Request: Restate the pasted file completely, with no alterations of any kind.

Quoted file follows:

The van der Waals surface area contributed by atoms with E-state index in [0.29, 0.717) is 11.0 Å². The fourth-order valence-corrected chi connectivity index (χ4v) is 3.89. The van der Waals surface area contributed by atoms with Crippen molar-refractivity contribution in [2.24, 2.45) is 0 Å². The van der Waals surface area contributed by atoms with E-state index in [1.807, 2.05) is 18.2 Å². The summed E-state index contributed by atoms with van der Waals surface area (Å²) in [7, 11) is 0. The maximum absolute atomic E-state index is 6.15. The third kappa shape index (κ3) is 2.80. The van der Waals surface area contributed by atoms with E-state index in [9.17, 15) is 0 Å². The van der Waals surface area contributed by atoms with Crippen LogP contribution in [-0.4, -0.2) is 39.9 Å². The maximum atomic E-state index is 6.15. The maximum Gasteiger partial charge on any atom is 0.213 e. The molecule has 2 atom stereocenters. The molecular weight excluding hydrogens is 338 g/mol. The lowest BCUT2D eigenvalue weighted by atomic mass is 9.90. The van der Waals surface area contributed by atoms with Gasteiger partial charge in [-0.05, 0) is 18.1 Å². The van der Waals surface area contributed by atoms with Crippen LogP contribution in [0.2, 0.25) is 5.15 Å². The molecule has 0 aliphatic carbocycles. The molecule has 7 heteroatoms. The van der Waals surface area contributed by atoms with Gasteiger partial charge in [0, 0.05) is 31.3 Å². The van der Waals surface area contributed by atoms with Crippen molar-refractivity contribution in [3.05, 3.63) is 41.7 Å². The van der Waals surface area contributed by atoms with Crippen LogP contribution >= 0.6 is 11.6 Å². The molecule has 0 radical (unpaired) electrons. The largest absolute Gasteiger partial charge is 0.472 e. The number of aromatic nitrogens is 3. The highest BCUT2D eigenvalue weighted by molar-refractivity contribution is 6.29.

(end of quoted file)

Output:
The van der Waals surface area contributed by atoms with E-state index in [0.29, 0.717) is 11.0 Å². The fourth-order valence-corrected chi connectivity index (χ4v) is 3.89. The van der Waals surface area contributed by atoms with Crippen molar-refractivity contribution in [2.24, 2.45) is 0 Å². The van der Waals surface area contributed by atoms with E-state index in [1.807, 2.05) is 18.2 Å². The summed E-state index contributed by atoms with van der Waals surface area (Å²) in [7, 11) is 0. The maximum absolute atomic E-state index is 6.15. The third kappa shape index (κ3) is 2.80. The van der Waals surface area contributed by atoms with E-state index in [9.17, 15) is 0 Å². The van der Waals surface area contributed by atoms with Crippen LogP contribution in [-0.4, -0.2) is 39.9 Å². The maximum atomic E-state index is 6.15. The maximum Gasteiger partial charge on any atom is 0.213 e. The molecule has 2 atom stereocenters. The molecular weight excluding hydrogens is 338 g/mol. The lowest BCUT2D eigenvalue weighted by atomic mass is 9.90. The van der Waals surface area contributed by atoms with Gasteiger partial charge in [-0.05, 0) is 18.1 Å². The van der Waals surface area contributed by atoms with Crippen LogP contribution in [0.2, 0.25) is 5.15 Å². The molecule has 0 aliphatic carbocycles. The molecule has 7 heteroatoms. The van der Waals surface area contributed by atoms with Gasteiger partial charge in [0, 0.05) is 31.3 Å². The van der Waals surface area contributed by atoms with Crippen molar-refractivity contribution in [3.05, 3.63) is 41.7 Å². The van der Waals surface area contributed by atoms with Crippen LogP contribution >= 0.6 is 11.6 Å². The molecule has 0 radical (unpaired) electrons. The largest absolute Gasteiger partial charge is 0.472 e. The number of aromatic nitrogens is 3. The highest BCUT2D eigenvalue weighted by molar-refractivity contribution is 6.29.